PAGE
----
saw in it, before.  In that palace-scene, the slim young thing—how queenly
you were, in the white silk, spangled with silver : how queenly, and withal a
little contemptuous, a little scornful !  I watched you, Nancy, with a keenness

104                                  THE SAVOY

horribly inconvenient for you—or the scornful look, the bored look, the blasé
look (I have said the worst that I can say) would have passed perhaps
unperceived.  They were there.

    Again, you acted to the house too much.  I am not finding fault with
you technically for that,—though you did, I think, overdo it.  I am talking to
the girl, and not to the stage character.  There was one look at the Boxes : at
a private Box rather—but I spare you.

    Who the dickens are the people who have had this influence upon you?—
hour by hour ; drop by drop, I suppose : here a little and there a little—in the
life I begin to hate for you.   .   .   .   But it is no use hating it.  I suppose that I
could take you from it, if I liked.  I have the money to—no overwhelming
claims on me.  But you would leave all this unwillingly : and, in the end,
ought you to leave it ?

    My dear Nancy, I will spare you any more.  But read much more than I
have actually written.  Imagine yourself talked to, very gravely : fancy your-
self receiving a good long, serious talking to.  Think !  Think !  I have finished.

    My dear child, you are a good girl at heart, you know—and such an
eager little fiery one—when you are not grave and sober.  The stuff is in you
out of which they make Sisters of Charity.  The stuff is in you out of which——
But No!  Why?

                        I am your old and fatherly, your grand-fatherly friend,
                                                          if you prefer it—
                                                                                                CLEMENT ASHTON.

                                                                                                Tuesday, Feb. 18th.
        I cried so much when I got your letter.  For you have been very
kind to me.  I suppose I deserved it.

                                                                                       Great Coram Street,
                                                                                                Thursday, Feb. 20th.
                                    We have moved.  Until I get into a burlesque at Easter, I am
working two of the Halls.  On Monday I have a new song at the Metro-
politan—the ‘Met’—Edgware Road, nine o’clock.  New dresses, and I do
a new dance.  Also at Gatti’s, Westminster Bridge Road, at 10.15.
                                                                       Sincerely yours and gratefully,
                                                                                                NANCY NANSON.

                  THE DETERIORATION OF NANCY                105

                                                                          GREAT CORAM STREET,
                                                                                                Tuesday, Feb. 25.
    THE engagement only lasts a week, Mr. Ashton.  Am I not going to be a
favourite, then ?  I have tried for that music-hall kept by that faddy lady, the
philanthropist.  She is very severe. Why, she won’t let you take up your
skirts, even.  I say, and Mother says, she ought to keep a chapel—not a music-
                                                                                                    In haste,

                                                                                  GREAT CORAM STREET.
    You were always kind to me.  Mother is wild.  And you, you will never
forgive me.

                                                                                                    18th April.
        At least I hurried to make the matter smoother for you at home,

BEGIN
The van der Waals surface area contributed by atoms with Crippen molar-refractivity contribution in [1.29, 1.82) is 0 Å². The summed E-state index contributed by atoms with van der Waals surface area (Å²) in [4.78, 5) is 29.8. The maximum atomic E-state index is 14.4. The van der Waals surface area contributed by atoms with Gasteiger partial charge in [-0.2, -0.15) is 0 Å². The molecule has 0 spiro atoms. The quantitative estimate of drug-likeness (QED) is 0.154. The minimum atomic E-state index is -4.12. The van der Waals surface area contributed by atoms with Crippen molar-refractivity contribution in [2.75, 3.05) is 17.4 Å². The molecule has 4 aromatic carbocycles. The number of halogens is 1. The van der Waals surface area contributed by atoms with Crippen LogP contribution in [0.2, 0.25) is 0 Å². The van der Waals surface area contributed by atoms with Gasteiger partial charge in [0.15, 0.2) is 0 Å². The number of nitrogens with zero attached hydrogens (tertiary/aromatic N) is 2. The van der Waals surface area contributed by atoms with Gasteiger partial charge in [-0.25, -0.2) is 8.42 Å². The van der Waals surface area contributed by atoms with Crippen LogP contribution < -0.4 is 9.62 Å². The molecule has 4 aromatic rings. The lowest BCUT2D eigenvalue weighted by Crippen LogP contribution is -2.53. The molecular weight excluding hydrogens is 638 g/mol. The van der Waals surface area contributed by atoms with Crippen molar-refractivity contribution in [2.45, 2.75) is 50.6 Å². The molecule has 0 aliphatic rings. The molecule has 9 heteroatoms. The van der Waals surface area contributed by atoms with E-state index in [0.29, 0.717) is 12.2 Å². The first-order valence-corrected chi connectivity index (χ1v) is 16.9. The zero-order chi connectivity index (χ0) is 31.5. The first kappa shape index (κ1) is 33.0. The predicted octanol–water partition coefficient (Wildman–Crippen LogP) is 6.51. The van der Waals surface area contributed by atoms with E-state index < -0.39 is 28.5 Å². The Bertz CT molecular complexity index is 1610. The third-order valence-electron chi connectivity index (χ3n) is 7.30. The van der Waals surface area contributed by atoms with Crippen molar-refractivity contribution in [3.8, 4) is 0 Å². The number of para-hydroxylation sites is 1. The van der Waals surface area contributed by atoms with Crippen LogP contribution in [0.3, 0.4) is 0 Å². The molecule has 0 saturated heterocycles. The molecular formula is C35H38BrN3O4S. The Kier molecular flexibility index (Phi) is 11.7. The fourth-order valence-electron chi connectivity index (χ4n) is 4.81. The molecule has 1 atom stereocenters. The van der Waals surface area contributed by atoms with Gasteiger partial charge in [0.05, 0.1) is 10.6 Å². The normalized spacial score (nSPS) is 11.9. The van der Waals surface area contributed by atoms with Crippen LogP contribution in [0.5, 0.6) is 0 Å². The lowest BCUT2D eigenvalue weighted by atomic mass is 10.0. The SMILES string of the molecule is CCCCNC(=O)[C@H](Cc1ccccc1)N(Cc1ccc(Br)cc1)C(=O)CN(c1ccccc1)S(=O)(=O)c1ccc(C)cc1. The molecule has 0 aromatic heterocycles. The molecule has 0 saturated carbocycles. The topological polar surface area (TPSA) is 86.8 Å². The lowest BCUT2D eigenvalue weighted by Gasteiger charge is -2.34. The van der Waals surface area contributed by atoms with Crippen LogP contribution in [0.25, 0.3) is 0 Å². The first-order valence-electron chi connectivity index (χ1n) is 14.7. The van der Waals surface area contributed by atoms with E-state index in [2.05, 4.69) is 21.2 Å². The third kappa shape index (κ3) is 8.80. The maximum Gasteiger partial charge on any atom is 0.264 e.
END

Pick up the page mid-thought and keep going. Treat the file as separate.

though, sooner or later that would have been effected anyhow ; for you and
your mother are at one, generally.  She is really fond of you, and you of her.
I have not done much for you.

    And now what can I do ?  My business—if I have any—is to wait.  ‘Did
I,’ I ask myself, ‘lose any opportunity of action ?’  Could I have stepped in,
to stop you ?  Nancy, I talk brutally, though I would not know, with definite-
ness, any detail—but the valuation set by me on mere physical chastity—
were it that that was in question—might be perhaps three half-pence. One
friend at all events you have, between whom and yourself no mad outrageous
freak of yours, raises insuperable barriers.  And you feel that.  Then why
was I concerned for your Future, months ago ?  The deterioration, the slow
change in you, that must be coming or have come ; the undermining and
deterioration, it may be—I say, that is the deep injury—but the very words
draw round you like a curse.  I haven’t the heart left to sketch in words a
sure decline.  And, if I had, why should I overdo it ?

    Was it done by you for gain, for sudden greed, for ambition, for vanity?

106                                  THE SAVOY

Answer yourself—not me.  If it had been done for love—well then at all
events I might have thought of your Future differently.  Nancy, I must make
excuses for you—excuses in any case.  Once in your short life at least, you
have been near to want—that winter you and your Mother came out into the
Strand, from the empty treasury of a bogus management, with sixpence in
your pockets, instead of a salary.  Yes, sixpence it was—that was your salary.
You told me so yourself.  And your voice ‘went’ in that cruel winter weather,
as the little figure, with its slender grace, slid through the fog and blackened
rain and reeking river mists of December in London.  After that, Money,
which seems to some people a small thing in the distance—so sure, so unim-
portant—must have loomed large and of immense importance, in the near
foreground, to you.  Again, of course, we have our moods.  We may be taken
unawares.  Judgment goes—principle.  All your life, Nancy—with only trivial
exceptions, after all—your life is good to this hour.  And in all our lives, every
day has its own difficulties : every hour is a choice.  Good and diligent, and
sweet and bright, wise too and helpful—week after week, month after month,
you answer to your helm : and then there comes one hour which leaves you
rudderless.  I should be hard on you indeed, if I remembered only that hour